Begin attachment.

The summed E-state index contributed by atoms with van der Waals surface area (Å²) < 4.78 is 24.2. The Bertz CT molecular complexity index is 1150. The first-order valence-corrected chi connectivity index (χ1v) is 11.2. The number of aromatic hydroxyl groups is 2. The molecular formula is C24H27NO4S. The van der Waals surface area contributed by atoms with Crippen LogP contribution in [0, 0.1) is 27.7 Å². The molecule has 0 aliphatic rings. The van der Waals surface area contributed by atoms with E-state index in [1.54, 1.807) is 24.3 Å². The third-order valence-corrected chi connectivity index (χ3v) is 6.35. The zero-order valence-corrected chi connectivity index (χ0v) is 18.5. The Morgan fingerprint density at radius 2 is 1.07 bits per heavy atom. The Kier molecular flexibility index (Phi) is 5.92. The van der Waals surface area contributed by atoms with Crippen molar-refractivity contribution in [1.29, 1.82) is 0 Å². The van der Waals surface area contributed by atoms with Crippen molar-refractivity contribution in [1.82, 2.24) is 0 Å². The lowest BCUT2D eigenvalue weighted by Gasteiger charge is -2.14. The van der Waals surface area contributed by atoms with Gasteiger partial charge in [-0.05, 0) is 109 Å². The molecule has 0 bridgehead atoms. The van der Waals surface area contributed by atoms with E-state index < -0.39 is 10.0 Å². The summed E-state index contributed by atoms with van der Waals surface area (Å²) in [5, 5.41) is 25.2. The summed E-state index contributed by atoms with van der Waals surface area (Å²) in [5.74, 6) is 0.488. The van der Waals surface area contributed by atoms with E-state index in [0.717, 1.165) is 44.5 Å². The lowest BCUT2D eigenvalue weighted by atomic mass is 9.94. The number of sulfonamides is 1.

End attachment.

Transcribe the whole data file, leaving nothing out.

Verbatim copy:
The summed E-state index contributed by atoms with van der Waals surface area (Å²) < 4.78 is 24.2. The Bertz CT molecular complexity index is 1150. The first-order valence-corrected chi connectivity index (χ1v) is 11.2. The number of aromatic hydroxyl groups is 2. The molecular formula is C24H27NO4S. The van der Waals surface area contributed by atoms with Crippen LogP contribution in [0, 0.1) is 27.7 Å². The molecule has 0 aliphatic rings. The van der Waals surface area contributed by atoms with E-state index in [1.54, 1.807) is 24.3 Å². The third-order valence-corrected chi connectivity index (χ3v) is 6.35. The zero-order valence-corrected chi connectivity index (χ0v) is 18.5. The Morgan fingerprint density at radius 2 is 1.07 bits per heavy atom. The Kier molecular flexibility index (Phi) is 5.92. The van der Waals surface area contributed by atoms with Crippen molar-refractivity contribution in [1.29, 1.82) is 0 Å². The van der Waals surface area contributed by atoms with Crippen molar-refractivity contribution in [1.82, 2.24) is 0 Å². The lowest BCUT2D eigenvalue weighted by Gasteiger charge is -2.14. The van der Waals surface area contributed by atoms with Gasteiger partial charge in [-0.05, 0) is 109 Å². The molecule has 0 bridgehead atoms. The van der Waals surface area contributed by atoms with E-state index < -0.39 is 10.0 Å². The summed E-state index contributed by atoms with van der Waals surface area (Å²) in [5, 5.41) is 25.2. The summed E-state index contributed by atoms with van der Waals surface area (Å²) in [5.74, 6) is 0.488. The van der Waals surface area contributed by atoms with E-state index in [0.717, 1.165) is 44.5 Å². The lowest BCUT2D eigenvalue weighted by atomic mass is 9.94. The number of sulfonamides is 1.